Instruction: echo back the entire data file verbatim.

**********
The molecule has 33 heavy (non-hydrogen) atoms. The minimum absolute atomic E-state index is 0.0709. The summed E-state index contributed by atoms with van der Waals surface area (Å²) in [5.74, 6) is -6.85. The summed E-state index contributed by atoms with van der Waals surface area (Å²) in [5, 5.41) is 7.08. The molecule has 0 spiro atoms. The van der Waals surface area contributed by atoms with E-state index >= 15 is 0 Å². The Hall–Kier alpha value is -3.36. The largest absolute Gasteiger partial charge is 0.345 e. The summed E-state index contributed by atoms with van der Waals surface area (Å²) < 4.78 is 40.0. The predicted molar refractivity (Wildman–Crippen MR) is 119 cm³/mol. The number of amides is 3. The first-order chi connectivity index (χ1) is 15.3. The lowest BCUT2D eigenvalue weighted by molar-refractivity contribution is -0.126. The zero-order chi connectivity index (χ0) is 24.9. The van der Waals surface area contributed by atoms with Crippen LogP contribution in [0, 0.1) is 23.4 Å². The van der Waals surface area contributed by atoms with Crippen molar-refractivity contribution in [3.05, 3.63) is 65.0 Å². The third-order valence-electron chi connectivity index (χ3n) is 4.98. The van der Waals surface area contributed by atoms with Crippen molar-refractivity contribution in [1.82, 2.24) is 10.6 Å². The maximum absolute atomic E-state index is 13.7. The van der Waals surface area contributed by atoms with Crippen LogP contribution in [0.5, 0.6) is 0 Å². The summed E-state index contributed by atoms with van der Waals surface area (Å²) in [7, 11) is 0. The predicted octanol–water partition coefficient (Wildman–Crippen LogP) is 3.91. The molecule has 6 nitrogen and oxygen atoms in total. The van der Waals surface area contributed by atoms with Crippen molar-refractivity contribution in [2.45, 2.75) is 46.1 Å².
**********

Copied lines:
The molecule has 33 heavy (non-hydrogen) atoms. The minimum absolute atomic E-state index is 0.0709. The summed E-state index contributed by atoms with van der Waals surface area (Å²) in [5.74, 6) is -6.85. The summed E-state index contributed by atoms with van der Waals surface area (Å²) in [5, 5.41) is 7.08. The molecule has 0 spiro atoms. The van der Waals surface area contributed by atoms with E-state index >= 15 is 0 Å². The Hall–Kier alpha value is -3.36. The largest absolute Gasteiger partial charge is 0.345 e. The summed E-state index contributed by atoms with van der Waals surface area (Å²) < 4.78 is 40.0. The predicted molar refractivity (Wildman–Crippen MR) is 119 cm³/mol. The number of amides is 3. The first-order chi connectivity index (χ1) is 15.3. The lowest BCUT2D eigenvalue weighted by molar-refractivity contribution is -0.126. The zero-order chi connectivity index (χ0) is 24.9. The van der Waals surface area contributed by atoms with Crippen LogP contribution in [0, 0.1) is 23.4 Å². The van der Waals surface area contributed by atoms with Crippen molar-refractivity contribution in [3.05, 3.63) is 65.0 Å². The third-order valence-electron chi connectivity index (χ3n) is 4.98. The van der Waals surface area contributed by atoms with Crippen molar-refractivity contribution in [1.82, 2.24) is 10.6 Å². The maximum absolute atomic E-state index is 13.7. The van der Waals surface area contributed by atoms with Crippen LogP contribution in [0.5, 0.6) is 0 Å². The summed E-state index contributed by atoms with van der Waals surface area (Å²) in [7, 11) is 0. The predicted octanol–water partition coefficient (Wildman–Crippen LogP) is 3.91. The molecule has 6 nitrogen and oxygen atoms in total. The van der Waals surface area contributed by atoms with Crippen molar-refractivity contribution in [2.45, 2.75) is 46.1 Å².